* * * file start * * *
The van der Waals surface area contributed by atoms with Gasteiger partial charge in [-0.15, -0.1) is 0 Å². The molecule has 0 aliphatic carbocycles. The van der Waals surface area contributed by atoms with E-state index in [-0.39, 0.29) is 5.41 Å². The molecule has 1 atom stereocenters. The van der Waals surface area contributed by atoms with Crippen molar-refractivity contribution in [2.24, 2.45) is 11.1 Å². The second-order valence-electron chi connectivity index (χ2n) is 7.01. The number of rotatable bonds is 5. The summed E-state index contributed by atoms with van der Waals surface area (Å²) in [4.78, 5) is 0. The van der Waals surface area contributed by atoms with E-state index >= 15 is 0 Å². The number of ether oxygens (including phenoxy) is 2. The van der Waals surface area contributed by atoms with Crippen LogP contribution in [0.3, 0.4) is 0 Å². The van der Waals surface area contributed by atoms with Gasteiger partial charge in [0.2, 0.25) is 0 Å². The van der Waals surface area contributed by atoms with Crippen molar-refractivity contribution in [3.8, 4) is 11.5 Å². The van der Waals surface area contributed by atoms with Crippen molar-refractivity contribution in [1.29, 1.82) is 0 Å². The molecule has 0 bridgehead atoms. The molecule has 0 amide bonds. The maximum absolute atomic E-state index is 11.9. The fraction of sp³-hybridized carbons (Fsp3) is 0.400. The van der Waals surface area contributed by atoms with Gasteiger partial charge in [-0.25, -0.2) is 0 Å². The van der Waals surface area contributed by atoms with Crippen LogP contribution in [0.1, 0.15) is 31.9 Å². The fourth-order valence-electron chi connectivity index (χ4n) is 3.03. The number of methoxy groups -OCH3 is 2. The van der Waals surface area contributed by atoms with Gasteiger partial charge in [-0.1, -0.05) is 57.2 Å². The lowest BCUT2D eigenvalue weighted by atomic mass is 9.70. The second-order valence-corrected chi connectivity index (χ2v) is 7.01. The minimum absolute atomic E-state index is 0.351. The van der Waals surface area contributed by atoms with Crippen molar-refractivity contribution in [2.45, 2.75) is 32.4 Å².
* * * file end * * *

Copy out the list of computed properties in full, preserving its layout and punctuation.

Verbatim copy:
The van der Waals surface area contributed by atoms with Gasteiger partial charge in [-0.15, -0.1) is 0 Å². The molecule has 0 aliphatic carbocycles. The van der Waals surface area contributed by atoms with E-state index in [-0.39, 0.29) is 5.41 Å². The molecule has 1 atom stereocenters. The van der Waals surface area contributed by atoms with Crippen molar-refractivity contribution in [2.24, 2.45) is 11.1 Å². The second-order valence-electron chi connectivity index (χ2n) is 7.01. The number of rotatable bonds is 5. The summed E-state index contributed by atoms with van der Waals surface area (Å²) in [4.78, 5) is 0. The van der Waals surface area contributed by atoms with E-state index >= 15 is 0 Å². The number of ether oxygens (including phenoxy) is 2. The van der Waals surface area contributed by atoms with Crippen LogP contribution in [0.3, 0.4) is 0 Å². The van der Waals surface area contributed by atoms with Gasteiger partial charge in [0.2, 0.25) is 0 Å². The van der Waals surface area contributed by atoms with Crippen molar-refractivity contribution in [3.8, 4) is 11.5 Å². The van der Waals surface area contributed by atoms with Crippen molar-refractivity contribution in [1.29, 1.82) is 0 Å². The molecule has 0 bridgehead atoms. The molecule has 0 amide bonds. The maximum absolute atomic E-state index is 11.9. The fraction of sp³-hybridized carbons (Fsp3) is 0.400. The van der Waals surface area contributed by atoms with Gasteiger partial charge in [-0.25, -0.2) is 0 Å². The van der Waals surface area contributed by atoms with Crippen LogP contribution in [0.1, 0.15) is 31.9 Å². The fourth-order valence-electron chi connectivity index (χ4n) is 3.03. The number of methoxy groups -OCH3 is 2. The van der Waals surface area contributed by atoms with Gasteiger partial charge in [-0.1, -0.05) is 57.2 Å². The lowest BCUT2D eigenvalue weighted by atomic mass is 9.70. The second-order valence-corrected chi connectivity index (χ2v) is 7.01. The minimum absolute atomic E-state index is 0.351. The van der Waals surface area contributed by atoms with Crippen molar-refractivity contribution in [2.45, 2.75) is 32.4 Å².